For the starting asphaltene:
M N = 597.409
M W = 2061.98
Polydispersity index M W /M N = 3.45154
Molecular mass of the maximum peak: 742.737
For the product mixture obtained after the treatment of asphaltene:
M N = 359.54
M W = 949.36
Polydispersity index M W /M N = 2.640485
Molecular mass of the maximum peak: 320.35

However, the high pressure is still required (the preliminary experiments were performed in an autoclave at 20-30 atm), but exclusively to prevent evaporation of the solvent (if used, i.e. xylene) and light products formed (typically in the C7-C15). A principally different approach can be applied when CO 2 is used as a reactant causing disintegration of asphaltene components into lighter molecules (Approach III). The possibility of such a reaction was recently demonstrated by the team of Prof. Kustov by using lignin or brown coal, in this case, gasification occurred according to schematic equations:
C + CO 2 = 2 CO
C n H m O x + CO 2 → CO + H 2 + H 2 O
Further conventional Fischer-Tropsch catalyst can be used to convert the mixture into hydrocarbons or carbonylation processes can be arranged downstream.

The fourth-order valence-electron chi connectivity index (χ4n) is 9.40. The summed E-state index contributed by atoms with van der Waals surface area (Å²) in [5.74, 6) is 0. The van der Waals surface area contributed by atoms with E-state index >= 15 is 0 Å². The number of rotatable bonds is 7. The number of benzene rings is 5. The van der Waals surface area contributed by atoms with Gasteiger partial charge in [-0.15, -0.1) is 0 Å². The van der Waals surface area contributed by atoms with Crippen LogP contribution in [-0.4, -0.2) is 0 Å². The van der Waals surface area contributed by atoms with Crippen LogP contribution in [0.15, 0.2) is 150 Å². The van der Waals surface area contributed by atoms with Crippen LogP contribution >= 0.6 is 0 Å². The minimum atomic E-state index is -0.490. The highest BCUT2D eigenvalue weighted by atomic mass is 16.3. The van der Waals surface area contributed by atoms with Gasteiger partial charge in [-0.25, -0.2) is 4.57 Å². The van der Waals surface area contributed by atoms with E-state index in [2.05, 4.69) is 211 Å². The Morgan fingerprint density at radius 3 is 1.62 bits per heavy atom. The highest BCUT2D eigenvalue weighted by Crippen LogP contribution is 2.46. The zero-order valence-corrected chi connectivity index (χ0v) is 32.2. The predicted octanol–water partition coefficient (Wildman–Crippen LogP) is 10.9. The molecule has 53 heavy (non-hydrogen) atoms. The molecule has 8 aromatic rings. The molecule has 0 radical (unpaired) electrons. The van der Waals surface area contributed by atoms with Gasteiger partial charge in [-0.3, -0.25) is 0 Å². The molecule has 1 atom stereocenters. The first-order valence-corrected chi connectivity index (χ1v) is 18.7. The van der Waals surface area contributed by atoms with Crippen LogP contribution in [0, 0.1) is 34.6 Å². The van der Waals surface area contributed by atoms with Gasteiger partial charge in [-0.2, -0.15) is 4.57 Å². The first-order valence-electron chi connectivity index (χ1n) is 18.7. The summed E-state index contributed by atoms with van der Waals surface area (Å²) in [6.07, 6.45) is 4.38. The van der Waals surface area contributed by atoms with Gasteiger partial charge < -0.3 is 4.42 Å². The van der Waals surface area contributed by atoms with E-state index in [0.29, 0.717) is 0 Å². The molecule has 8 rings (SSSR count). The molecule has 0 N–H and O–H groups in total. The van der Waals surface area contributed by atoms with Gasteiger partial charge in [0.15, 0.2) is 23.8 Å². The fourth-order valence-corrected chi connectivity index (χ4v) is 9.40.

Thus, the goal of the project is to develop an improved nanocatalyst with enhanced activity/selectivity helping to improve the oil flow by targeting a viscosity of 500 cP or lower. Tests with heavy oil or asphaltenes are conducted in (1) a batch reactor in the liquid phase or (2) in a down-flow reactor with structured catalysts being fixed on the shelf in the reactor.
Process parameters include:
Pressure of 1-50 bar, but preferably close to 1 bar
Temperature 200-400 o С.
Contact time – variable
H 2 supply – none
Heavy Oil samples are characterized before and after catalyzed cracking / ring opening treatment
at Nanalteco facilities:
- Aromatic vs non-aromatic hydrocarbon content (including chemical analysis) using spectroscopy (e.g., IR, NMR) and MS-GC;
- Viscosity measurements;
- Density measurements;
- Refractive index measurements
- Gel-penetrating chromatography
Nanalteco is interested in the partners to jointly develop the catalysts and processes, including commercialization of the technology.